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Retrofitting the needle valve in your 40+year old COX product engine.

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Retrofitting the needle valve in your 40+year old COX product engine.

Post  balogh on Wed Jun 03, 2015 3:34 pm

Not a big deal but I thought I will share this with you. I am certainly not the first one to experience that notwithstanding the otherwise excellent mechanical condition (compression, balljoint, crankshaft fit etc.) of your old 049 (mine is 051) reedie, the beast does not want to do peak rpm and often goes into an erratic and  lean run that you do not want to ever occur for fears of excessive cylinder/piston wear.

This happened with my 40+year old critter pictured below, and I tried to do everything possible to mend the weak performance (including the replacement of the original horseshoe backplate with that of a new Surestart) before I did 2 things:

1. I removed then CA-glued back the black spray-bar seal on the spray-bar end to make sure it is really sealing air-tight ( I noted that the old and brittle seal was already turning around the spray-bar end freely, certainly allowing unwanted air intrusion under it)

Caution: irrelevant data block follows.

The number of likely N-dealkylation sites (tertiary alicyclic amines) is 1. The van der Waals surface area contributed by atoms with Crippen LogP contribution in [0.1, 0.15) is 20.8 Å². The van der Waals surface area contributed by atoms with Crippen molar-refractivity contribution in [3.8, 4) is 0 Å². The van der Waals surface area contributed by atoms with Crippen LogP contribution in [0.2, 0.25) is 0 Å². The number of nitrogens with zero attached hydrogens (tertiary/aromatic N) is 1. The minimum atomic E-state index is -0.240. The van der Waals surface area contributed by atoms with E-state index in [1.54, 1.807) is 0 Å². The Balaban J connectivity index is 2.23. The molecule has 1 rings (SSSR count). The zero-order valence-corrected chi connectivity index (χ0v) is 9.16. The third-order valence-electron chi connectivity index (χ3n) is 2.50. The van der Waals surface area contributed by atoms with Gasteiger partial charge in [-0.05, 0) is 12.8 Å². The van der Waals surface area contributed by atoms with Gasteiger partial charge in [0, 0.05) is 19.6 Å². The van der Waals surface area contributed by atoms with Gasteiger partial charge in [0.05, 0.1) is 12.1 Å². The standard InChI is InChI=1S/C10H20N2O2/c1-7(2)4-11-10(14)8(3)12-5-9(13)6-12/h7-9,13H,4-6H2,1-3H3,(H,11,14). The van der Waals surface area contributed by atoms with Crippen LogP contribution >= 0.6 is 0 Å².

2. I pulled a silicone tube over the spray-bar seal so that it covers the needle valve stem too to some length. This silicone tube not only keeps the needle valve thread - a bit lose after many years of use - airtight, but holds the needle fixed vibe-free and stress-free better than a stock spring does.

So I not only saved the original stock backplate and carburetor for further (eternal)use (you do not want to discard genuine components on an old engine responsible for your obsessive hobby) , but also gave the COX a new life.

The critter now runs 18k with a 5x3 COX prop as original and thankfully purrs at 100+dB in confirmation of the feasibility of the above retrofitting...
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